If successful, it could ‘pave the way for a commercial’ 4G/LTE network on the lunar surface, including high-definition video from astronauts to base stations, vehicles to base stations and more, NASA added.
‘These early technology demonstrations employ innovative partnerships to provide valuable information about operating on and exploring the lunar surface,’ Niki Werkheiser, director of technology maturation for NASA’s Space Technology Mission Directorate, explained.
‘The data will inform the designs for future in-situ resource utilization, mobility, communication, power, and dust mitigation capabilities.’
NASA will land the first woman and next man on the moon in 2024 as part of the Artemis mission
Artemis was the twin sister of Apollo and goddess of the moon in Greek mythology.
NASA has chosen her to personify its path back to the moon, which will see astronauts return to the lunar surface by 2024 – including the first woman and the next man.
Artemis 1, formerly Exploration Mission-1, is the first in a series of increasingly complex missions that will enable human exploration to the moon and Mars.
Artemis 1 will be the first integrated flight test of NASA’s deep space exploration system: the Orion spacecraft, Space Launch System (SLS) rocket and the ground systems at Kennedy Space Center in Cape Canaveral, Florida.
Artemis 1 will be an uncrewed flight that will provide a foundation for human deep space exploration, and demonstrate our commitment and capability to extend human existence to the moon and beyond.
During this flight, the spacecraft will launch on the most powerful rocket in the world and fly farther than any spacecraft built for humans has ever flown.
It will travel 280,000 miles (450,600 km) from Earth, thousands of miles beyond the moon over the course of about a three-week mission.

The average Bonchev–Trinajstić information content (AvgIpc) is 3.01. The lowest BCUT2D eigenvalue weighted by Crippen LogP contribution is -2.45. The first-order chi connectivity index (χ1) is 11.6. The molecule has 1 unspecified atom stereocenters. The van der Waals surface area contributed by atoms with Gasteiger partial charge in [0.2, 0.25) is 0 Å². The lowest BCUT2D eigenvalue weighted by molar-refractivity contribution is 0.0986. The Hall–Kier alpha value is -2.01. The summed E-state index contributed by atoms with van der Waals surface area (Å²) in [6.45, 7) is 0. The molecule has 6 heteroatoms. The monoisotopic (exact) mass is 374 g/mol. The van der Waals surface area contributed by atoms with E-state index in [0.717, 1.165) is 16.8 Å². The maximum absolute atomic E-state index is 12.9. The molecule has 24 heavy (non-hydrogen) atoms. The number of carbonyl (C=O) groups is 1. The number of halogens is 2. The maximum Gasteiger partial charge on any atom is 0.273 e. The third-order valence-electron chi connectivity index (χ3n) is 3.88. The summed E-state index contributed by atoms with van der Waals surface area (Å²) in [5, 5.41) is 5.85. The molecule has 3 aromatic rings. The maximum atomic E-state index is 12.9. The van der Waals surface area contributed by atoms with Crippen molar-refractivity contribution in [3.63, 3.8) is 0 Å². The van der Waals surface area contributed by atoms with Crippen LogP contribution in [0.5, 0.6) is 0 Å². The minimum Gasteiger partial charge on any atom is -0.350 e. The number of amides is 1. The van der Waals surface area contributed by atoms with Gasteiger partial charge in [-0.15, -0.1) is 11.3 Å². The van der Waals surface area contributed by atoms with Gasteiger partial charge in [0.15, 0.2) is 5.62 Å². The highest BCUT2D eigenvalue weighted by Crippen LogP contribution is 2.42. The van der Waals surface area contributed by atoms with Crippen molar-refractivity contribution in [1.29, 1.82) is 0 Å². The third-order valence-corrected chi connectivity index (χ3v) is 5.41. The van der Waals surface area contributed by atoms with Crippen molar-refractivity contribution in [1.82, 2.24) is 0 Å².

Artemis 1, formerly Exploration Mission-1, is the first in a series of increasingly complex missions that will enable human exploration to the moon and Mars. This graphic explains the various stages of the mission
Orion will stay in space longer than any ship for astronauts has done without docking to a space station and return home faster and hotter than ever before.
With this first exploration mission, NASA is leading the next steps of human exploration into deep space where astronauts will build and begin testing the systems near the moon needed for lunar surface missions and exploration to other destinations farther from Earth, including Mars.
The will take crew on a different trajectory and test Orion’s critical systems with humans aboard.
Together, Orion, SLS and the ground systems at Kennedy will be able to meet the most challenging crew and cargo mission needs in deep space.
Eventually NASA seeks to establish a sustainable human presence on the moon by 2028 as a result of the Artemis mission.
The space agency hopes this colony will uncover new scientific discoveries, demonstrate new technological advancements and lay the foundation for private companies to build a lunar economy.
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NASA announces plans to land lunar ice mining drill near the moon’s south pole